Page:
Friday, November 09, 2018

Mae West: Mark Linder

MAE WEST worked with, collaborated with, and duked it out in court with Jack Linder as well as his brother Mark Linder, who died on Thursday, 9 November 1950 at age 69, according to this obituary in Variety.
• • Mark Linder [1881 — 9 November 1950] • •
• • Mark Linder, 69, actor, playwright, and producer, died after a heart attack in New York City on November 9th. He had been suffering from a heart ailment for several years and collapsed while alighting from a bus on the way to his home. He was the brother of Jack Linder, a former independent vaude booker, and currently producer of the Bowery Music Hall tele show on WOR-TV.
• • Born in New York, Mark Linder entered show business as a kid actor and later appeared in a succession of melodramas produced by A. H. Woods and others. He later diverted to writing and appeared in vaudeville in a series of protean playlets, which he wrote, under the direction of Roland B. West.
• • Mark Linder had also authored a number of plays, several of which were produced by his brother, Jack. Best known of these was the Mae West starrer, “Diamond Lil,” which reputedly had been fashioned from his play, “Chatham Square,” but revised by Miss West.
• • He also appeared in this one under the management of his brother. However, neither of the Linder brothers have any participation in the current revival of the play.
• • Among his other plays produced in New York City on Broadway were “The Squealer,” “Triplets,” ‘‘The Honor Code," and “Summer Wives.”    
• • Source: Variety; published on Wednesday, 15 November 1950.
• • On Tuesday, 9 November 1920 • •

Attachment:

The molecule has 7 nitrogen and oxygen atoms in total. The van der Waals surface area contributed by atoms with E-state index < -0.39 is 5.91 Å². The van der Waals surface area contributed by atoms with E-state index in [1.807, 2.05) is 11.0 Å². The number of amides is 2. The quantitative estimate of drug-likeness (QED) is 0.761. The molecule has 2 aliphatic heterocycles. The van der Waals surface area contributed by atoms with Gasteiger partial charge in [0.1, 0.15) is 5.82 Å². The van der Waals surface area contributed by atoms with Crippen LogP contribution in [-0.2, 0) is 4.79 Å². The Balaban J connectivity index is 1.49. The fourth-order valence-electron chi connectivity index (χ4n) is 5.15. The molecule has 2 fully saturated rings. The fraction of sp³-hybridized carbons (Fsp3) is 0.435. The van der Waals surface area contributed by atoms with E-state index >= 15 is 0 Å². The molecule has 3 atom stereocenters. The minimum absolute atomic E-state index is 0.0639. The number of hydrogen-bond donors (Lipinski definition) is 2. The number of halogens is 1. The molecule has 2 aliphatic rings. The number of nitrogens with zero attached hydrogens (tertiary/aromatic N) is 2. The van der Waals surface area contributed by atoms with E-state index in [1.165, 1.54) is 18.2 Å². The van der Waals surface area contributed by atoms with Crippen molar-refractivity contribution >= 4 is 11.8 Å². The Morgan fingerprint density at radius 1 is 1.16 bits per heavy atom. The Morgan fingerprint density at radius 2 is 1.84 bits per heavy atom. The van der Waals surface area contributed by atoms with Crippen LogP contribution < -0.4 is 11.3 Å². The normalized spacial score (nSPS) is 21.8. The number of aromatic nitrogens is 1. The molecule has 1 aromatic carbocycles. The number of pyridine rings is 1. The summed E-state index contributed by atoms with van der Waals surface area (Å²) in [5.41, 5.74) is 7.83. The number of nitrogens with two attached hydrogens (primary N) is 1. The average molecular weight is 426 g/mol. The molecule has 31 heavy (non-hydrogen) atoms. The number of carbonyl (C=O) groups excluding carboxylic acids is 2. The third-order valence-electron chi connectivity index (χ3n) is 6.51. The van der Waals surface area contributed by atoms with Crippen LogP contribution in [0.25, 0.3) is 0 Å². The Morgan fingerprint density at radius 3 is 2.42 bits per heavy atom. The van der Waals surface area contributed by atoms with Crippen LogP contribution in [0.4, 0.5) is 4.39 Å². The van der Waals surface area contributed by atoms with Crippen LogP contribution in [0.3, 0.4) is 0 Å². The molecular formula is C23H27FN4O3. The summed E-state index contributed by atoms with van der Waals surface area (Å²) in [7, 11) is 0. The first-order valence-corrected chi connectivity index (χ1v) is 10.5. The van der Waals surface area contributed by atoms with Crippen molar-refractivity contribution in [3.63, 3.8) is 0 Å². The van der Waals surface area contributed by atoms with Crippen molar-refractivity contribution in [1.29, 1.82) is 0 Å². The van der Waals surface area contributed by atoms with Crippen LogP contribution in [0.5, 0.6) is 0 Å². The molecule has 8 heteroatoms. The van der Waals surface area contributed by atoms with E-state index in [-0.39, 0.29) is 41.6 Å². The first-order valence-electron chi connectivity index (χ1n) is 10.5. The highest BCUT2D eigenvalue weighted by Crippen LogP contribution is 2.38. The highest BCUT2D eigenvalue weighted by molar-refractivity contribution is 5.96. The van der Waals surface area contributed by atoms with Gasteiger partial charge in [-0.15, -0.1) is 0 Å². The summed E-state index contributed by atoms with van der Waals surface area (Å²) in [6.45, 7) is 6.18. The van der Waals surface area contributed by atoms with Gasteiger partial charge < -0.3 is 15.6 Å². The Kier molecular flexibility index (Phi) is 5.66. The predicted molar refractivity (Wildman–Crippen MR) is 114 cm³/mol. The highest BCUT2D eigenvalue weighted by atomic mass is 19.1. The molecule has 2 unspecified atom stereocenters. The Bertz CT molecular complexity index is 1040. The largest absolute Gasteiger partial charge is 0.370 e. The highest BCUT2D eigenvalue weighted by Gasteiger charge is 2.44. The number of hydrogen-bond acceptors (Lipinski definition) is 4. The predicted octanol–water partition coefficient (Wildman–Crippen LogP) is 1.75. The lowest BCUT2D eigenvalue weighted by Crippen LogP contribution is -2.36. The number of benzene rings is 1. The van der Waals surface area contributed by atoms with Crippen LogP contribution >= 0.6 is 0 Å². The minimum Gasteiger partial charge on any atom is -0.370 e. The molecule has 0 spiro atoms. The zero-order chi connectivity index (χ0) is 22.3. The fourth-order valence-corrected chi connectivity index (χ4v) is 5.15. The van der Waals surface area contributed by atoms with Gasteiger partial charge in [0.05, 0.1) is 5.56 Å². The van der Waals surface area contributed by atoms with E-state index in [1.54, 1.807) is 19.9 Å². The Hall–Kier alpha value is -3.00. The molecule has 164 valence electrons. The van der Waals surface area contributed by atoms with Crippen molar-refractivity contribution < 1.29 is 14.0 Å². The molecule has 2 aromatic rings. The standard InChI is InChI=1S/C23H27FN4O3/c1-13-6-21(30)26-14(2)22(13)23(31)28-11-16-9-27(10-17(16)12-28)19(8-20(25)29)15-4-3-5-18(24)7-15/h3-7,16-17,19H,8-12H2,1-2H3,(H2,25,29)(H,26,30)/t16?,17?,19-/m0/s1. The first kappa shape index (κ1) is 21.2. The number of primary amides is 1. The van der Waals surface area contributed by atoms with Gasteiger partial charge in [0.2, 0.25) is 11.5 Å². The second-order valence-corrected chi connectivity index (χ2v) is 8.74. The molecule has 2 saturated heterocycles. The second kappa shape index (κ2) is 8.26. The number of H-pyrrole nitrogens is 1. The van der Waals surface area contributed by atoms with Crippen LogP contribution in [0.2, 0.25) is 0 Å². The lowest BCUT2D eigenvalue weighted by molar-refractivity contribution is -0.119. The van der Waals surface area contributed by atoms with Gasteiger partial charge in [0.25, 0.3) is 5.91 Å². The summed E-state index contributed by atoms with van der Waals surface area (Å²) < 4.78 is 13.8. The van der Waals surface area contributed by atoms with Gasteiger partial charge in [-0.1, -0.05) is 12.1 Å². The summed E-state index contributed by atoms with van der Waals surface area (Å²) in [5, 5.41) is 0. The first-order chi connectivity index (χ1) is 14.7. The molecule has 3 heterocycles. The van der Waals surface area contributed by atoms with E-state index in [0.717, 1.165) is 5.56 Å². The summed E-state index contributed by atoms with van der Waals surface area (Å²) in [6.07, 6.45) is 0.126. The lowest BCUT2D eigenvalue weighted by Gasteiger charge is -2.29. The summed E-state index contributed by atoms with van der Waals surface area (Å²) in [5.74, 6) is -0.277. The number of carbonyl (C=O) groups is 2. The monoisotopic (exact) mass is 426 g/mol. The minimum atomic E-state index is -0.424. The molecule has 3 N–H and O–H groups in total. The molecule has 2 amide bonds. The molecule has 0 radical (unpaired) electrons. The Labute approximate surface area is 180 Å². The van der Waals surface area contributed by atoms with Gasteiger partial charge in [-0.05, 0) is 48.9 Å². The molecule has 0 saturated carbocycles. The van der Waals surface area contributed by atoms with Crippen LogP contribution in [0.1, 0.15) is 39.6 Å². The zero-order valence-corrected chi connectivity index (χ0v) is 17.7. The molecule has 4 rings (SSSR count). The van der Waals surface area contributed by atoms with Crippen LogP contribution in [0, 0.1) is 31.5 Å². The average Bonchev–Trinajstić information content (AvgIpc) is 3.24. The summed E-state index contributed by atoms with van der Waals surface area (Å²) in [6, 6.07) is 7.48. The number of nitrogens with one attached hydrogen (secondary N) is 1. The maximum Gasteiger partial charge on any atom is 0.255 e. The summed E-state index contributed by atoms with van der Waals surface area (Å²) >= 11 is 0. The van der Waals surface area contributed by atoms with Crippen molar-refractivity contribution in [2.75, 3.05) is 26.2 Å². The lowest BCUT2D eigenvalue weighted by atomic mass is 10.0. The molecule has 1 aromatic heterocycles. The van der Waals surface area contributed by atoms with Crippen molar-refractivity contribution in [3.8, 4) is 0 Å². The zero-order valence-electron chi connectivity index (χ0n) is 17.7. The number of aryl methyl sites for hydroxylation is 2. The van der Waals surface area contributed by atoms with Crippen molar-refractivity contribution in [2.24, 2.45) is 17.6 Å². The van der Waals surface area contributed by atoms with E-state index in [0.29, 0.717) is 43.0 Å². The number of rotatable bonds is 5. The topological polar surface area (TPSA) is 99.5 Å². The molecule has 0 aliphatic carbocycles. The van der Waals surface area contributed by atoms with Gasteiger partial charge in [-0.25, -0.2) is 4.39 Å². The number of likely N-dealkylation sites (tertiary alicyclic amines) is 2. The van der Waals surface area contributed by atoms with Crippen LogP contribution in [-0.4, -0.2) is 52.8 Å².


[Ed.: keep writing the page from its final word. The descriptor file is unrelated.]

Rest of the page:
• • Mae filed for divorce from Guido Deiro on the grounds of adultery on 14 July 1920. The divorce was granted by the Supreme Court of the State of New York on Tuesday, 9 November 1920. Guido almost immediately re-married for the third time. Mae later said, "Marriage is a great institution. But I'm not ready for an institution."
• • Overheard in Hollywood • •
• • During the revival of ”Diamond Lil,” Maurice Touret has taken over the flack [publicist] post for Mae West, replacing Joe Flynn.
• • In Her Own Words • •
• • Mae West said: "I'm my own original creation."
• • Mae West said: “Nothing succeeds like excess.”
• • Quote, Unquote • •
• • The Times Picayune mentioned Mae West.
• • “Nick LaRocca played for Mae West and Gilda Gray to Shimmy” • • 
• • D. James "Nick" LaRocca, leader and manager of the Original Dixieland Jazz band (now in retirement) writes that "I not only played for Gilda Gray to shimmy, but also accompanied Mae West. I was amused reading 'Up and Down the Street' regarding Gilda Gray, introducing the shimmy into New York City." LaRocca writes. "You should have asked your historian (me) on these matters."  …
• • Source: Item in The Times Picayune; published on Tuesday, 19 June 1956
• • The evolution of 2 Mae West plays that keep her memory alive • • 
• • A discussion with Mae West playwright LindaAnn LoSchiavo — — 
• •
• • The Mae West Blog celebrates its 14th anniversary • •  
• • Thank you for reading, sending questions, and posting comments during these past fourteen years. Not long ago, we entertained 3,497 visitors. And we reached a milestone recently when we completed 4,000 blog posts. Wow!  
• • By the Numbers • •
• • The Mae West Blog was started fourteen years ago in July 2004. You are reading the 4080th blog post. Unlike many blogs, which draw upon reprinted content from a newspaper or a magazine and/ or summaries, links, or photos, the mainstay of this blog is its fresh material focused on the life and career of Mae West, herself an American original.

• • Come up and see Mae every day online:


• • Photo:
• • Mae West • in her backstage dressing room in 1928

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